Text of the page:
select this_.id as id1_27_22_, this_.version as version2_27_22_, this_.date_created as date_cre3_27_22_, this_.dbxref_id as dbxref_i4_27_22_, this_.description as descript5_27_22_, this_.is_analysis as is_analy6_27_22_, this_.is_obsolete as is_obsol7_27_22_, this_.last_updated as last_upd8_27_22_, this_.md5checksum as md9_27_22_, this_.name as name10_27_22_, this_.sequence_length as sequenc11_27_22_, this_.status_id as status_12_27_22_, this_.symbol as symbol13_27_22_, this_.unique_name as unique_14_27_22_, this_.alternate_cv_term as alterna16_27_22_, this_.class_name as class_n17_27_22_, this_.custom_alternate_cv_term as custom_18_27_22_, this_.custom_class_name as custom_19_27_22_, this_.custom_cv_term as custom_20_27_22_, this_.custom_ontology_id as custom_21_27_22_, this_.cv_term as cv_term22_27_22_, this_.meta_data as meta_da23_27_22_, this_.ontology_id as ontolog24_27_22_, this_.alteration_residue as alterat25_27_22_, this_.reference_allele_id as referen26_27_22_, this_.deletion_length as deletio27_27_22_, this_.analysis_feature_id as analysi28_27_22_, this_.class as class15_27_22_, childfeatu3_.child_feature_id as child_fe3_27_24_, childfeatu3_.id as id1_38_24_, childfeatu3_.id as id1_38_0_, childfeatu3_.version as version2_38_0_, childfeatu3_.child_feature_id as child_fe3_38_0_, childfeatu3_.parent_feature_id as parent_f4_38_0_, childfeatu3_.rank as rank5_38_0_, childfeatu3_.value as value6_38_0_, feature4_.id as id1_27_1_, feature4_.version as version2_27_1_, feature4_.date_created as date_cre3_27_1_, feature4_.dbxref_id as dbxref_i4_27_1_, feature4_.description as descript5_27_1_, feature4_.is_analysis as is_analy6_27_1_, feature4_.is_obsolete as is_obsol7_27_1_, feature4_.last_updated as last_upd8_27_1_, feature4_.md5checksum as md9_27_1_, feature4_.name as name10_27_1_, feature4_.sequence_length as sequenc11_27_1_, feature4_.status_id as status_12_27_1_, feature4_.symbol as symbol13_27_1_, feature4_.unique_name as unique_14_27_1_, feature4_.alternate_cv_term as alterna16_27_1_, feature4_.class_name as class_n17_27_1_, feature4_.custom_alternate_cv_term as custom_18_27_1_, feature4_.custom_class_name as custom_19_27_1_, feature4_.custom_cv_term as custom_20_27_1_, feature4_.custom_ontology_id as custom_21_27_1_, feature4_.cv_term as cv_term22_27_1_, feature4_.meta_data as meta_da23_27_1_, feature4_.ontology_id as ontolog24_27_1_, feature4_.alteration_residue as alterat25_27_1_, feature4_.reference_allele_id as referen26_27_1_, feature4_.deletion_length as deletio27_27_1_, feature4_.analysis_feature_id as analysi28_27_1_, feature4_.class as class15_27_1_, featureloc5_.feature_id as feature_3_27_25_, featureloc5_.id as id1_33_25_, featureloc5_.id as id1_33_2_, featureloc5_.version as version2_33_2_, featureloc5_.feature_id as feature_3_33_2_, featureloc5_.fmax as fmax4_33_2_, featureloc5_.fmin as fmin5_33_2_, featureloc5_.is_fmax_partial as is_fmax_6_33_2_, featureloc5_.is_fmin_partial as is_fmin_7_33_2_, featureloc5_.locgroup as locgroup8_33_2_, featureloc5_.phase as phase9_33_2_, featureloc5_.rank as rank10_33_2_, featureloc5_.residue_info as residue11_33_2_, featureloc5_.sequence_id as sequenc12_33_2_, featureloc5_.strand as strand13_33_2_, featureloc5_.FMAX-featureloc5_.FMIN as formula0_2_, sequence6_.id as id1_76_3_, sequence6_.version as version2_76_3_, sequence6_.sequence_end as sequence3_76_3_, sequence6_.length as length4_76_3_, sequence6_.name as name5_76_3_, sequence6_.organism_id as organism6_76_3_, sequence6_.seq_chunk_size as seq_chun7_76_3_, sequence6_.sequence_start as sequence8_76_3_, featuredbx7_.feature_featuredbxrefs_id as feature_1_27_26_, dbxref8_.id as dbxref_i2_28_26_, dbxref8_.id as id1_23_4_, dbxref8_.accession as accessio3_23_4_, dbxref8_.db_id as db_id4_23_4_, dbxref8_.description as descript5_23_4_, featureloc1_.id as id1_33_5_, featureloc1_.version as version2_33_5_, featureloc1_.feature_id as feature_3_33_5_, featureloc1_.fmax as fmax4_33_5_, featureloc1_.fmin as fmin5_33_5_, featureloc1_.is_fmax_partial as is_fmax_6_33_5_, featureloc1_.is_fmin_partial as is_fmin_7_33_5_, featureloc1_.locgroup as locgroup8_33_5_, featureloc1_.phase as phase9_33_5_, featureloc1_.rank as rank10_33_5_, featureloc1_.residue_info as residue11_33_5_, featureloc1_.sequence_id as sequenc12_33_5_, featureloc1_.strand as strand13_33_5_, featureloc1_.FMAX-featureloc1_.FMIN as formula0_5_, sequence10_.id as id1_76_6_, sequence10_.version as version2_76_6_, sequence10_.sequence_end as sequence3_76_6_, sequence10_.length as length4_76_6_, sequence10_.name as name5_76_6_, sequence10_.organism_id as organism6_76_6_, sequence10_.seq_chunk_size as seq_chun7_76_6_, sequence10_.sequence_start as sequence8_76_6_, featurepro11_.feature_id as feature_3_27_27_, featurepro11_.id as id1_35_27_, featurepro11_.id as id1_35_7_, featurepro11_.version as version2_35_7_, featurepro11_.feature_id as feature_3_35_7_, featurepro11_.rank as rank4_35_7_, featurepro11_.tag as tag5_35_7_, featurepro11_.type_id as type_id6_35_7_, featurepro11_.value as value7_35_7_, featurepro11_.class as class8_35_7_, owners12_.feature_owners_id as feature_1_27_28_, user13_.id as user_id2_32_28_, user13_.id as id1_50_8_, user13_.version as version2_50_8_, user13_.first_name as first_na3_50_8_, user13_.inactive as inactive4_50_8_, user13_.last_name as last_nam5_50_8_, user13_.metadata as metadata6_50_8_, user13_.password_hash as password7_50_8_, user13_.username as username8_50_8_, parentfeat14_.parent_feature_id as parent_f4_27_29_, parentfeat14_.id as id1_38_29_, parentfeat14_.id as id1_38_9_, parentfeat14_.version as version2_38_9_, parentfeat14_.child_feature_id as child_fe3_38_9_, parentfeat14_.parent_feature_id as parent_f4_38_9_, parentfeat14_.rank as rank5_38_9_, parentfeat14_.value as value6_38_9_, feature15_.id as id1_27_10_, feature15_.version as version2_27_10_, feature15_.date_created as date_cre3_27_10_, feature15_.dbxref_id as dbxref_i4_27_10_, feature15_.description as descript5_27_10_, feature15_.is_analysis as is_analy6_27_10_, feature15_.is_obsolete as is_obsol7_27_10_, feature15_.last_updated as last_upd8_27_10_, feature15_.md5checksum as md9_27_10_, feature15_.name as name10_27_10_, feature15_.sequence_length as sequenc11_27_10_, feature15_.status_id as status_12_27_10_, feature15_.symbol as symbol13_27_10_, feature15_.unique_name as unique_14_27_10_, feature15_.alternate_cv_term as alterna16_27_10_, feature15_.class_name as class_n17_27_10_, feature15_.custom_alternate_cv_term as custom_18_27_10_, feature15_.custom_class_name as custom_19_27_10_, feature15_.custom_cv_term as custom_20_27_10_, feature15_.custom_ontology_id as custom_21_27_10_, feature15_.cv_term as cv_term22_27_10_, feature15_.meta_data as meta_da23_27_10_, feature15_.ontology_id as ontolog24_27_10_, feature15_.alteration_residue as alterat25_27_10_, feature15_.reference_allele_id as referen26_27_10_, feature15_.deletion_length as deletio27_27_10_, feature15_.analysis_feature_id as analysi28_27_10_, feature15_.class as class15_27_10_, childfeatu16_.child_feature_id as child_fe3_27_30_, childfeatu16_.id as id1_38_30_, childfeatu16_.id as id1_38_11_, childfeatu16_.version as version2_38_11_, childfeatu16_.child_feature_id as child_fe3_38_11_, childfeatu16_.parent_feature_id as parent_f4_38_11_, childfeatu16_.rank as rank5_38_11_, childfeatu16_.value as value6_38_11_, featuredbx17_.feature_featuredbxrefs_id as feature_1_27_31_, dbxref18_.id as dbxref_i2_28_31_, dbxref18_.id as id1_23_12_, dbxref18_.accession as accessio3_23_12_, dbxref18_.db_id as db_id4_23_12_, dbxref18_.description as descript5_23_12_, featureloc19_.feature_id as feature_3_27_32_, featureloc19_.id as id1_33_32_, featureloc19_.id as id1_33_13_, featureloc19_.version as version2_33_13_, featureloc19_.feature_id as feature_3_33_13_, featureloc19_.fmax as fmax4_33_13_, featureloc19_.fmin as fmin5_33_13_, featureloc19_.is_fmax_partial as is_fmax_6_33_13_, featureloc19_.is_fmin_partial as is_fmin_7_33_13_, featureloc19_.locgroup as locgroup8_33_13_, featureloc19_.phase as phase9_33_13_, featureloc19_.rank as rank10_33_13_, featureloc19_.residue_info as residue11_33_13_, featureloc19_.sequence_id as sequenc12_33_13_, featureloc19_.strand as strand13_33_13_, featureloc19_.FMAX-featureloc19_.FMIN as formula0_13_, sequence20_.id as id1_76_14_, sequence20_.version as version2_76_14_, sequence20_.sequence_end as sequence3_76_14_, sequence20_.length as length4_76_14_, sequence20_.name as name5_76_14_, sequence20_.organism_id as organism6_76_14_, sequence20_.seq_chunk_size as seq_chun7_76_14_, sequence20_.sequence_start as sequence8_76_14_, featurepro21_.feature_id as feature_3_27_33_, featurepro21_.id as id1_35_33_, featurepro21_.id as id1_35_15_, featurepro21_.version as version2_35_15_, featurepro21_.feature_id as feature_3_35_15_, featurepro21_.rank as rank4_35_15_, featurepro21_.tag as tag5_35_15_, featurepro21_.type_id as type_id6_35_15_, featurepro21_.value as value7_35_15_, featurepro21_.class as class8_35_15_, owners22_.feature_owners_id as feature_1_27_34_, user23_.id as user_id2_32_34_, user23_.id as id1_50_16_, user23_.version as version2_50_16_, user23_.first_name as first_na3_50_16_, user23_.inactive as inactive4_50_16_, user23_.last_name as last_nam5_50_16_, user23_.metadata as metadata6_50_16_, user23_.password_hash as password7_50_16_, user23_.username as username8_50_16_, parentfeat24_.parent_feature_id as parent_f4_27_35_, parentfeat24_.id as id1_38_35_, parentfeat24_.id as id1_38_17_, parentfeat24_.version as version2_38_17_, parentfeat24_.child_feature_id as child_fe3_38_17_, parentfeat24_.parent_feature_id as parent_f4_38_17_, parentfeat24_.rank as rank5_38_17_, parentfeat24_.value as value6_38_17_, feature25_.id as id1_27_18_, feature25_.version as version2_27_18_, feature25_.date_created as date_cre3_27_18_, feature25_.dbxref_id as dbxref_i4_27_18_, feature25_.description as descript5_27_18_, feature25_.is_analysis as is_analy6_27_18_, feature25_.is_obsolete as is_obsol7_27_18_, feature25_.last_updated as last_upd8_27_18_, feature25_.md5checksum as md9_27_18_, feature25_.name as name10_27_18_, feature25_.sequence_length as sequenc11_27_18_, feature25_.status_id as status_12_27_18_, feature25_.symbol as symbol13_27_18_, feature25_.unique_name as unique_14_27_18_, feature25_.alternate_cv_term as alterna16_27_18_, feature25_.class_name as class_n17_27_18_, feature25_.custom_alternate_cv_term as custom_18_27_18_, feature25_.custom_class_name as custom_19_27_18_, feature25_.custom_cv_term as custom_20_27_18_, feature25_.custom_ontology_id as custom_21_27_18_, feature25_.cv_term as cv_term22_27_18_, feature25_.meta_data as meta_da23_27_18_, feature25_.ontology_id as ontolog24_27_18_, feature25_.alteration_residue as alterat25_27_18_, feature25_.reference_allele_id as referen26_27_18_, feature25_.deletion_length as deletio27_27_18_, feature25_.analysis_feature_id as analysi28_27_18_, feature25_.class as class15_27_18_, featureloc26_.feature_id as feature_3_27_36_, featureloc26_.id as id1_33_36_, featureloc26_.id as id1_33_19_, featureloc26_.version as version2_33_19_, featureloc26_.feature_id as feature_3_33_19_, featureloc26_.fmax as fmax4_33_19_, featureloc26_.fmin as fmin5_33_19_, featureloc26_.is_fmax_partial as is_fmax_6_33_19_, featureloc26_.is_fmin_partial as is_fmin_7_33_19_, featureloc26_.locgroup as locgroup8_33_19_, featureloc26_.phase as phase9_33_19_, featureloc26_.rank as rank10_33_19_, featureloc26_.residue_info as residue11_33_19_, featureloc26_.sequence_id as sequenc12_33_19_, featureloc26_.strand as strand13_33_19_, featureloc26_.FMAX-featureloc26_.FMIN as formula0_19_, sequence27_.id as id1_76_20_, sequence27_.version as version2_76_20_, sequence27_.sequence_end as sequence3_76_20_, sequence27_.length as length4_76_20_, sequence27_.name as name5_76_20_, sequence27_.organism_id as organism6_76_20_, sequence27_.seq_chunk_size as seq_chun7_76_20_, sequence27_.sequence_start as sequence8_76_20_, status28_.id as id1_35_21_, status28_.version as version2_35_21_, status28_.feature_id as feature_3_35_21_, status28_.rank as rank4_35_21_, status28_.tag as tag5_35_21_, status28_.type_id as type_id6_35_21_, status28_.value as value7_35_21_ from feature this_ left outer join feature_relationship childfeatu3_ on this_.id=childfeatu3_.child_feature_id left outer join feature feature4_ on childfeatu3_.parent_feature_id=feature4_.id left outer join feature_location featureloc5_ on feature4_.id=featureloc5_.feature_id left outer join sequence sequence6_ on featureloc5_.sequence_id=sequence6_.id left outer join feature_dbxref featuredbx7_ on this_.id=featuredbx7_.feature_featuredbxrefs_id left outer join dbxref dbxref8_ on featuredbx7_.dbxref_id=dbxref8_.id inner join feature_location featureloc1_ on this_.id=featureloc1_.feature_id left outer join sequence sequence10_ on featureloc1_.sequence_id=sequence10_.id left outer join feature_property featurepro11_ on this_.id=featurepro11_.feature_id left outer join feature_grails_user owners12_ on this_.id=owners12_.feature_owners_id left outer join grails_user user13_ on owners12_.user_id=user13_.id left outer join feature_relationship parentfeat14_ on this_.id=parentfeat14_.parent_feature_id left outer join feature feature15_ on parentfeat14_.child_feature_id=feature15_.id left outer join feature_relationship childfeatu16_ on feature15_.id=childfeatu16_.child_feature_id left outer join feature_dbxref featuredbx17_ on feature15_.id=featuredbx17_.feature_featuredbxrefs_id left outer join dbxref dbxref18_ on featuredbx17_.dbxref_id=dbxref18_.id left outer join feature_location featureloc19_ on feature15_.id=featureloc19_.feature_id left outer join sequence sequence20_ on featureloc19_.sequence_id=sequence20_.id left outer join feature_property featurepro21_ on feature15_.id=featurepro21_.feature_id left outer join feature_grails_user owners22_ on feature15_.id=owners22_.feature_owners_id left outer join grails_user user23_ on owners22_.user_id=user23_.id left outer join feature_relationship parentfeat24_ on feature15_.id=parentfeat24_.parent_feature_id left outer join feature feature25_ on parentfeat14_.parent_feature_id=feature25_.id left outer join feature_location featureloc26_ on feature25_.id=featureloc26_.feature_id left outer join sequence sequence27_ on featureloc26_.sequence_id=sequence27_.id left outer join feature_property status28_ on this_.status_id=status28_.id where (featureloc1_.sequence_id=43) and this_.class in ('org.bbop.apollo.Transcript', 'org.bbop.apollo.MRNA', 'org.bbop.apollo.TRNA', 'org.bbop.apollo.SnRNA', 'org.bbop.apollo.SnoRNA', 'org.bbop.apollo.NcRNA', 'org.bbop.apollo.RRNA', 'org.bbop.apollo.MiRNA', 'org.bbop.apollo.RepeatRegion', 'org.bbop.apollo.Terminator', 'org.bbop.apollo.TransposableElement', 'org.bbop.apollo.Deletion', 'org.bbop.apollo.Insertion', 'org.bbop.apollo.Substitution', 'org.bbop.apollo.SNV', 'org.bbop.apollo.SNP', 'org.bbop.apollo.MNV', 'org.bbop.apollo.MNP', 'org.bbop.apollo.Indel');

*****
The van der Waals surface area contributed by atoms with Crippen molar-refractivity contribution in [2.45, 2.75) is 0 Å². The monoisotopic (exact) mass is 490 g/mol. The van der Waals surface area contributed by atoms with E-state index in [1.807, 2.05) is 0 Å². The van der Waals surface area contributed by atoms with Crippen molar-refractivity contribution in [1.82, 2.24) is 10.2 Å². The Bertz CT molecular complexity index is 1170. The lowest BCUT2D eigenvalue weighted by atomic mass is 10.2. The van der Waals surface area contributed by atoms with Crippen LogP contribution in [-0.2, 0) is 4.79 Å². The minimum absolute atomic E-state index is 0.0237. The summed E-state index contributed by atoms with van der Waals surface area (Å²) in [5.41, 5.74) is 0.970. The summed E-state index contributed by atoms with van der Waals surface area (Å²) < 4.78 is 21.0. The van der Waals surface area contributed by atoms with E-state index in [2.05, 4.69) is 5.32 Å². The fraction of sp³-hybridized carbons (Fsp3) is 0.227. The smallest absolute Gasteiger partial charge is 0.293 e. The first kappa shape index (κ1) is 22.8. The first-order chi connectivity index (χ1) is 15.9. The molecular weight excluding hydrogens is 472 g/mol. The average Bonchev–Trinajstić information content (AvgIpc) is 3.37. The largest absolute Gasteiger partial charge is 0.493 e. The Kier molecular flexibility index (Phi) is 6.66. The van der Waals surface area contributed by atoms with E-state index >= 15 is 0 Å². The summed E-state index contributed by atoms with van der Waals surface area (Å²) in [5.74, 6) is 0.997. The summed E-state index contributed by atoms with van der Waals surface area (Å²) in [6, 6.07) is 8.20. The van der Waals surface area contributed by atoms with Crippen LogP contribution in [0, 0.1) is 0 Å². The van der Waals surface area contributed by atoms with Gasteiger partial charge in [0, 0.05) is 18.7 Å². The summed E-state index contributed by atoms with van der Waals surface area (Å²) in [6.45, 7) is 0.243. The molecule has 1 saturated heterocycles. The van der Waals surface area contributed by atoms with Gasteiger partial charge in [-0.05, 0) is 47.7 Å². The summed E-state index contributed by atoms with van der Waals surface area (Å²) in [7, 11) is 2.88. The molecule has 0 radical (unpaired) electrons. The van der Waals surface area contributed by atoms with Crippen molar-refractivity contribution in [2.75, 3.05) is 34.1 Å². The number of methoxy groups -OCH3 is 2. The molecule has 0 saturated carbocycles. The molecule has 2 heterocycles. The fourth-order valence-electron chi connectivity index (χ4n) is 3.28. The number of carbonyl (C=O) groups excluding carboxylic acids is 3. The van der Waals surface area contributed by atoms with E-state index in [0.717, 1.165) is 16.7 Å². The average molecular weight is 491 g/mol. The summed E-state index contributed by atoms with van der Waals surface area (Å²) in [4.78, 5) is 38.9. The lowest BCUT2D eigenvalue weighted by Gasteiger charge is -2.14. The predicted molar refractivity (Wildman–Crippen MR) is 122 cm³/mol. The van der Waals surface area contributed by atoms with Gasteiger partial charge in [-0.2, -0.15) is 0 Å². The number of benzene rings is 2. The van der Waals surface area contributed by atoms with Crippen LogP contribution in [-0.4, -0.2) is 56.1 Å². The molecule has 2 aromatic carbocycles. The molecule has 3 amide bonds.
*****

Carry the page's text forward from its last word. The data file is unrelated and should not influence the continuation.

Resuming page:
# Time: 200423 16:24:09